You are talking about relocatibility at binary level (binary rpms), notting and jds2001 are talking about relocatibility at source level (rebuilding rpms) - These are separate and non-connected issues.

Replying to [comment:7 james]:

  1. Change the name of the package, and maybe conflict with the original.

Why? The entire point is that the package is parallel installability (but as you'll see later, how I do it doesn't really matter what the package is called)

  1. Audit any provides it gives off, and what requires those things.

Again, irrelevant for reasons you'll see later (for me, for others I can see where it would be very relevant)

  1. Make sure the package itself actually works, when it's in a non-std. location (shlib changes, path changes, etc. etc.) Some of these will be really annoying.

Yep.

  1. Watch "upstream" changes to the package.

Yep.

What we actually do is build the RPM in an internal koji instance. We then take the binary RPM, use rpm2cpio to get the contents, and put the binary on a shared filesystem of some type. I'll admit, this is something of a unique use case (but a very important one for us and I'm sure many other people).

So what does building in an RPM with koji get us, you ask? It ensures reproducible builds, the entire tenet that RPM was built upon. The fact that we're only using it at build time is largely irrelevant.

However, that fact makes it extremely relevant to pay attention to proposed changes like this one that apply to the build-time environment.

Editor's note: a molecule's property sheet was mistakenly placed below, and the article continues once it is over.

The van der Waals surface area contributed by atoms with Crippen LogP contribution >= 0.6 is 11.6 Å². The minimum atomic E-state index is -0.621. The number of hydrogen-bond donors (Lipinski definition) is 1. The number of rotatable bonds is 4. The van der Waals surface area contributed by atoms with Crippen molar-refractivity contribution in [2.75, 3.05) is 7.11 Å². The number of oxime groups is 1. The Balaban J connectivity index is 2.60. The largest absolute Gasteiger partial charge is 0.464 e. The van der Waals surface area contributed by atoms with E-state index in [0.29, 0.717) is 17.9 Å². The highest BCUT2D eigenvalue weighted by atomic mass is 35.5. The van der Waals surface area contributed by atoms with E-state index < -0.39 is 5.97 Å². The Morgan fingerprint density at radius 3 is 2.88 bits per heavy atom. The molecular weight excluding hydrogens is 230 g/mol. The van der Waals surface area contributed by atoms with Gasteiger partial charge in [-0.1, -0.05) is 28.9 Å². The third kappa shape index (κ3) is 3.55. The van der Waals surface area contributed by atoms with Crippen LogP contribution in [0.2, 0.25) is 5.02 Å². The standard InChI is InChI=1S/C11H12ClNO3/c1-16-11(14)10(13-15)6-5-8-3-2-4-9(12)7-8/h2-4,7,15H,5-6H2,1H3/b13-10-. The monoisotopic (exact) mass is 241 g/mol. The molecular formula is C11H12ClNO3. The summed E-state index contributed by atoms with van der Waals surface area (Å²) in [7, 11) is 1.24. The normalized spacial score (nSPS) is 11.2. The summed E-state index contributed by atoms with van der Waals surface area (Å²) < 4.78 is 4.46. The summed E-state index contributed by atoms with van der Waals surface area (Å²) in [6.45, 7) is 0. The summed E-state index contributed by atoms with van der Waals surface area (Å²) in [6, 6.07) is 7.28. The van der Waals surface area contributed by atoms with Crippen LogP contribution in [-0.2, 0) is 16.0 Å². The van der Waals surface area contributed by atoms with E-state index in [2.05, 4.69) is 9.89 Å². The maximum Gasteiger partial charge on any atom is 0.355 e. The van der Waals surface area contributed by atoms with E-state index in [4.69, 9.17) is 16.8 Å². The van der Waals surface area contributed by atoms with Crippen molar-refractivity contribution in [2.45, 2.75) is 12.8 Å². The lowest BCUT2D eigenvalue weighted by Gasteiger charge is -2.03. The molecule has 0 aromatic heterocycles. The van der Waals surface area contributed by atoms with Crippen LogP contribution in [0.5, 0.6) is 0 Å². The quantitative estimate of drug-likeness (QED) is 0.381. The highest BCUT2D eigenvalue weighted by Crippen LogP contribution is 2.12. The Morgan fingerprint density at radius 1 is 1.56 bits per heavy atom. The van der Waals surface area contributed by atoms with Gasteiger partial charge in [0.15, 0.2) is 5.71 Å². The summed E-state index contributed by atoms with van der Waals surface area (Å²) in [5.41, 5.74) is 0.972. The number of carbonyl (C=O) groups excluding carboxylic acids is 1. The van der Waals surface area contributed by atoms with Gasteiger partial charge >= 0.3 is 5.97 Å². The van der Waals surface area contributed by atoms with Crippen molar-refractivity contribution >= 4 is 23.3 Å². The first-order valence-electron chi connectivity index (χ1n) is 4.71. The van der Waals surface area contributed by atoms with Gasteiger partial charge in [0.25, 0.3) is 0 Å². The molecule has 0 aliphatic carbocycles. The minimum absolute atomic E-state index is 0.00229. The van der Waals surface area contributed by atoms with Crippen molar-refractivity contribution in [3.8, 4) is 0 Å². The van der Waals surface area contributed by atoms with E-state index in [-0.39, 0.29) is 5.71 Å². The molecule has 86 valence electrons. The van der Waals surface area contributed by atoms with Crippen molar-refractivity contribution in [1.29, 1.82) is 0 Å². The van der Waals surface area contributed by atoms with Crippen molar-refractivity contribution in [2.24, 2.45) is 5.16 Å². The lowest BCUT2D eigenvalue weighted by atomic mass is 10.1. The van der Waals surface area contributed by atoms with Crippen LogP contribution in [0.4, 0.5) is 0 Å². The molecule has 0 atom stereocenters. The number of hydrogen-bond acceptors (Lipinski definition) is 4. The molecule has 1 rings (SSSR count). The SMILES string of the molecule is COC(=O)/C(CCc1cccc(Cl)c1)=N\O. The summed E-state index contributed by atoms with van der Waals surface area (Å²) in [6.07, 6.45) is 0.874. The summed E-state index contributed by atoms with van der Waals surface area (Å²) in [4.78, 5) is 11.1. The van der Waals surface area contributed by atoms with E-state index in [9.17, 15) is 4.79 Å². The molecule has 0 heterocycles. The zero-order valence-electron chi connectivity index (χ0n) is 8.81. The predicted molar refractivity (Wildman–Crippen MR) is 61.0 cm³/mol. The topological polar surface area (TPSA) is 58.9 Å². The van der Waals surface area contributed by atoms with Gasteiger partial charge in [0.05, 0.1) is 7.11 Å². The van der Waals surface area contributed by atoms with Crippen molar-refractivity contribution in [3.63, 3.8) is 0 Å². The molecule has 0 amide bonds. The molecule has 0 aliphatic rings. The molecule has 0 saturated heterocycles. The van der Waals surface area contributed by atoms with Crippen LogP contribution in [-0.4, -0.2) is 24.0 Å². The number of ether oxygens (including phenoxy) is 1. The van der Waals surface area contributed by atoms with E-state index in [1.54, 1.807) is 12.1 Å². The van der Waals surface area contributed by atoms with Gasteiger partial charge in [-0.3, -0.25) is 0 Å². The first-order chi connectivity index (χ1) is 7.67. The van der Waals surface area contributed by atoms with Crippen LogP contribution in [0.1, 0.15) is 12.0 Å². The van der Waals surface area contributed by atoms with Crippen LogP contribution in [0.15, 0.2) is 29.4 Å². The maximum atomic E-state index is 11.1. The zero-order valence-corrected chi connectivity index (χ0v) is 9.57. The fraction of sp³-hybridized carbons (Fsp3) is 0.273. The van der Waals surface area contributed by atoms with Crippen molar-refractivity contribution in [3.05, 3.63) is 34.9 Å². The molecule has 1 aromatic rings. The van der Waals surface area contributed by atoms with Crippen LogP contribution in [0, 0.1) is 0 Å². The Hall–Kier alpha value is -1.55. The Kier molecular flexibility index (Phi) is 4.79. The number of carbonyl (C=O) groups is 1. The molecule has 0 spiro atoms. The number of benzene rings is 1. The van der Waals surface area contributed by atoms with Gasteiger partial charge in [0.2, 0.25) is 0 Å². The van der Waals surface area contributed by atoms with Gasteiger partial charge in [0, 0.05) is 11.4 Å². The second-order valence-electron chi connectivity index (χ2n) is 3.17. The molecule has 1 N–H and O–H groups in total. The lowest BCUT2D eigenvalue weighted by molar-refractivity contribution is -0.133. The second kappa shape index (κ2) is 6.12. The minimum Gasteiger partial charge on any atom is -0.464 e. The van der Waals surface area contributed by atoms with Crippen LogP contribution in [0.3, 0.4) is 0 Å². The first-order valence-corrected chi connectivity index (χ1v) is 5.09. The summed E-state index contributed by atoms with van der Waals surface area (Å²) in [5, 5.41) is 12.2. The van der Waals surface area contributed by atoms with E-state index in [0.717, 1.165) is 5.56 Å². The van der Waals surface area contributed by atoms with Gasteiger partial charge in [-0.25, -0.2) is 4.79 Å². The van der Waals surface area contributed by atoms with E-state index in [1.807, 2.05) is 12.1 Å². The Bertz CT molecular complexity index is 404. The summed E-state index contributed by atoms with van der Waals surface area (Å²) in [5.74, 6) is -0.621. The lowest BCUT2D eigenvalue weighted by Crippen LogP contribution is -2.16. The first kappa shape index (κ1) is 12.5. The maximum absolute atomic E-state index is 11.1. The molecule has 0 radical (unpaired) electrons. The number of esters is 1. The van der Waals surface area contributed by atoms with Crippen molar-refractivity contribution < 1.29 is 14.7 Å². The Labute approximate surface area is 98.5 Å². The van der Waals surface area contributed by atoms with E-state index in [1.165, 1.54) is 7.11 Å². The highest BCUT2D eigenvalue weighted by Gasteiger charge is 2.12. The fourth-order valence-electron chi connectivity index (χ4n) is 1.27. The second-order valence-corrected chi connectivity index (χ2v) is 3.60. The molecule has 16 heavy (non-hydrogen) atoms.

Proposal replacement for first sentence in Guidelines#Macros

"Packagers are strongly encouraged to use macros instead of hard-coded directory names (see Packaging:RPMMacros). However, in situations where the macro is longer than the path it represents, or situations where the packager feels it is cleaner to use the actual path, the packager is permitted to use the actual path instead of the macro. There are several caveats to this approach:
The package must be consistent. For any given path, within the same spec, use either a hard-coded path or a macro, not a combination of the two.
%{_libdir} must always be used for binary libraries due to multi-lib, you may not substitute a hard-coded path"

Approved (+1:6, 0:0, -1:0)

Announcement text:

Some clarification was added to the Guidelines section on Macros. Previously, it said:

"Use macros instead of hard-coded directory names (see Packaging:RPMMacros )."

Now, that line has been replaced with:

"Packagers are strongly encouraged to use macros instead of hard-coded directory names (see Packaging:RPMMacros ). However, in situations where the macro is longer than the path it represents, or situations where the packager feels it is cleaner to use the actual path, the packager is permitted to use the actual path instead of the macro. There are several caveats to this approach:

  • The package must be consistent. For any given path, within the same spec, use either a hard-coded path or a macro, not a combination of the two.
  • %{_libdir} must always be used for binary libraries due to multi-lib, you may not substitute a hard-coded path. "

Metadata Update from @mschwendt:
- Issue assigned to spot

2 years ago